Rice Economics Fall 2018 Newsletter - Page 2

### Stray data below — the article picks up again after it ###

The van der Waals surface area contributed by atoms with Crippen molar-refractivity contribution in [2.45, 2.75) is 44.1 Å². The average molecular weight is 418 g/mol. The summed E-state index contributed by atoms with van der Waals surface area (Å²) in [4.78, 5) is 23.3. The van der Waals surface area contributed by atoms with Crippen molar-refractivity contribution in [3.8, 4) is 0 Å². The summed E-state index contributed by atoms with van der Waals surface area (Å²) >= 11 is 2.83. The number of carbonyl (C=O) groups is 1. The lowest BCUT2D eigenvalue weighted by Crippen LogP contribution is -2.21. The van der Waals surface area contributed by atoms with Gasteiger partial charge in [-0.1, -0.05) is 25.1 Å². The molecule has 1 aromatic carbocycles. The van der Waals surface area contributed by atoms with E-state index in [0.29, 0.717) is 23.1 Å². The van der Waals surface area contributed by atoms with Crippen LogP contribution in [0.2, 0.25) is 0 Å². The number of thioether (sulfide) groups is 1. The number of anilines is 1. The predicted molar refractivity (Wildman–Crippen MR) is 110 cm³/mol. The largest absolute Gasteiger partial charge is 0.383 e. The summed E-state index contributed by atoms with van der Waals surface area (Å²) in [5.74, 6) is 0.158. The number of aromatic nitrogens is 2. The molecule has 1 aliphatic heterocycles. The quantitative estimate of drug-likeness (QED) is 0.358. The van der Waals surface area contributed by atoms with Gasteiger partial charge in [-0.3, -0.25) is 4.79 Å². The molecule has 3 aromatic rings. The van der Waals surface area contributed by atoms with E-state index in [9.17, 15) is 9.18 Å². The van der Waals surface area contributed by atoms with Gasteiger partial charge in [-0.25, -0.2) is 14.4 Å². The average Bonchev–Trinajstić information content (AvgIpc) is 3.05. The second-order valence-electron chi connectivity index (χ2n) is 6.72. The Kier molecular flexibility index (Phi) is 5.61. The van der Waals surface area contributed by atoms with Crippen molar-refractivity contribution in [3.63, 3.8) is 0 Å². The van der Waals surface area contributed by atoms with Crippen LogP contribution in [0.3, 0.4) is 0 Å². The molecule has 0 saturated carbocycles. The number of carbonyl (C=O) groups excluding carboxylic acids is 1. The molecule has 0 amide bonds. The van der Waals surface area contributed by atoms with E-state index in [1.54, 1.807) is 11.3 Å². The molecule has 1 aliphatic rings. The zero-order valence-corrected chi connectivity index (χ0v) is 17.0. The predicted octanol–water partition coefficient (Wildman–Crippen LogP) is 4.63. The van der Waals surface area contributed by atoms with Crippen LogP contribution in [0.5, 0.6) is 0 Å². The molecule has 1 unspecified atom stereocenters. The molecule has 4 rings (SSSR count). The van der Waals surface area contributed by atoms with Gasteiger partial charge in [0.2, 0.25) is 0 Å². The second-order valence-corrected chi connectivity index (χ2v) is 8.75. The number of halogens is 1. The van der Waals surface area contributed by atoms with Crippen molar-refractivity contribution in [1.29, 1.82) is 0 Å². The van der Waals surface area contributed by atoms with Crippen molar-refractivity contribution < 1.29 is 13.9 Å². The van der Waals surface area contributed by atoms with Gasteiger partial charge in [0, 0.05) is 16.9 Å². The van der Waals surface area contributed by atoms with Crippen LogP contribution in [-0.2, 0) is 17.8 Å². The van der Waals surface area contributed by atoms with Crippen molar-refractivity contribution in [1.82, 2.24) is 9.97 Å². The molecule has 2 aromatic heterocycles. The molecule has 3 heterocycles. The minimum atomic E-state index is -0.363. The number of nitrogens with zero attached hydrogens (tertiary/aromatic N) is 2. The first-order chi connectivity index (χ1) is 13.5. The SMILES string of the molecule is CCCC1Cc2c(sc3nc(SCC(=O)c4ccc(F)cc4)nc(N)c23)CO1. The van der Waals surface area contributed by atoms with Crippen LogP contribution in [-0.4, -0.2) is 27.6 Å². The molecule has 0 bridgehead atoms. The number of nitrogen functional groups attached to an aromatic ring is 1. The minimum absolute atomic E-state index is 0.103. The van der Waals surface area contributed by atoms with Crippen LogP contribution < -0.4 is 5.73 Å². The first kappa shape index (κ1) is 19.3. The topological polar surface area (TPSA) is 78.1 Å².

Great Course on the Menu! Research in Econometrics (ECON 497) is a relatively new class that is one of our two capstone courses for the MTEC major (the other is ECON 496, Research in Economic Theory). It is taught by Professor Xun Tang, whose research interests include applied econometrics and industrial organization. Xun explains that ECON 497 offers students an opportunity to revisit and further develop the theoretical foundations they learned in their earlier econometrics and applied courses. For example, students will review maximum likelihood and nonlinear least squares estimation methods, developing a deeper understanding of how and why these methods work and learning better how to implement them in a wide variety of empirical settings. The course provides with students with the opportunity to read and understand at a high level the existing econometrics literature as well as develop and implement their own econometrics research project. Professor Tang says that, “I view economics as a fascinating field of science that combines rigorous quantitative methods with substantial policy questions. I find such a combination particularly organic in the field of industrial organization, and this is one of the main concepts I try to get across to the students in the course.” Menu Main Course: ECON 497 Research in Econometrics Appetizers: ECON 203, ECON 310 & ECON 305 Master Chef: Professor Xun Tang Dinner is Served: Spring 2019, Mondays and Wednesdays, 8:30 a.m. to 9:45 a.m. Come enjoy a gastroeconomical delight! RISE Lecture - Nobel Laureate Edward Prescott The seventh event in the RISE (Rice Initiative for the Study of Economics) Nobel Laureate Lecture Series will feature Edward C. Prescott, who is Professor of Economics at Arizona State University where he is also the W. P. Carey Chair in Economics in the W. P. Carey School of Business. Prescott and Professor Finn Kydland of UC Santa Barbara were awarded the 2004 Nobel Memorial Prize in Economic Sciences “for their contributions to dynamic macroeconomics: the time inconsistency of economic policy and the driving forces behind business cycles.” Prescott is an aggregate economist theorist who develops and applies dynamic economic theory to problems in financial economics, economic fluctuations, growth and development, international economics, and public finance. Indeed, students who have taken ECON 483 will no doubt remember that Prescott has written an important recent paper in which he concludes that the large differences in labor supply between workers in the US and in the EU are largely attributable to differences in tax structure, especially the effects on labor supply of the value-added tax that is prevalent throughout Europe. Prescott will present his RISE Lecture on “Money in the Production Function: Some of the Policy Implications” on Thursday, November 1, 2018 at 5:30 p.m. The event will be held in the BRC (BioScience Research Collaborative) Auditorium, with a reception following in the BRC Event Hall. We hope to see you there! Baker Center for Public Finance to Host Conference on Economic Growth As part of the Baker Institute’s 25th anniversary celebration, the Center for Public Finance is hosting a conference on the prospects for future economic growth in the United States, which will be held at the Institute on December 6-7, 2018. The keynote speaker will be Professor Martin Feldstein of Harvard University, president emeritus of the National Bureau of Economic Research and former chair of the Council of Economic Advisers under President Reagan. The program, which will include nine original papers and a concluding panel discussion, features an impressive slate of renowned economists, including Robert Barro, George Borjas, and Jason Furman (all also from Harvard), Alan Auerbach and Ross Levine from UC-Berkeley, Michael Boskin and Timothy Bresnahan of Stanford, Glenn Hubbard of the Columbia Business School, Steven Turnovsky of the University of Washington, Richard Evans from the University of Chicago, William Gale of the Brookings Institution, Robert Gordon of the Northwestern University, Kenneth Hendricks and Christopher Taber from the University of Wisconsin-Madison, Douglas Holtz-Eakin, President of the American Action Forum, and Laurence Kotlikoff from Boston University, as well as our own Flávio Cunha, John Diamond, Peter Hartley, and George Zodrow. The Center for Public Finance, which was established in 2017, is directed by John Diamond, the Institute’s Kelly Fellow in Public Finance, who received a Rice Economics Ph.D. in 2000. The members of the Center are George Zodrow, Cline Professor of Economics, and Center Fellows Joyce Beebe (also a Rice Economics Ph.D.), Jorge Barro, and Thomas Hogan. Thomas is teaching Financial Markets (ECON 355) and Jorge will teach Economic Modeling and Public Policy (ECON 479) in the spring. 2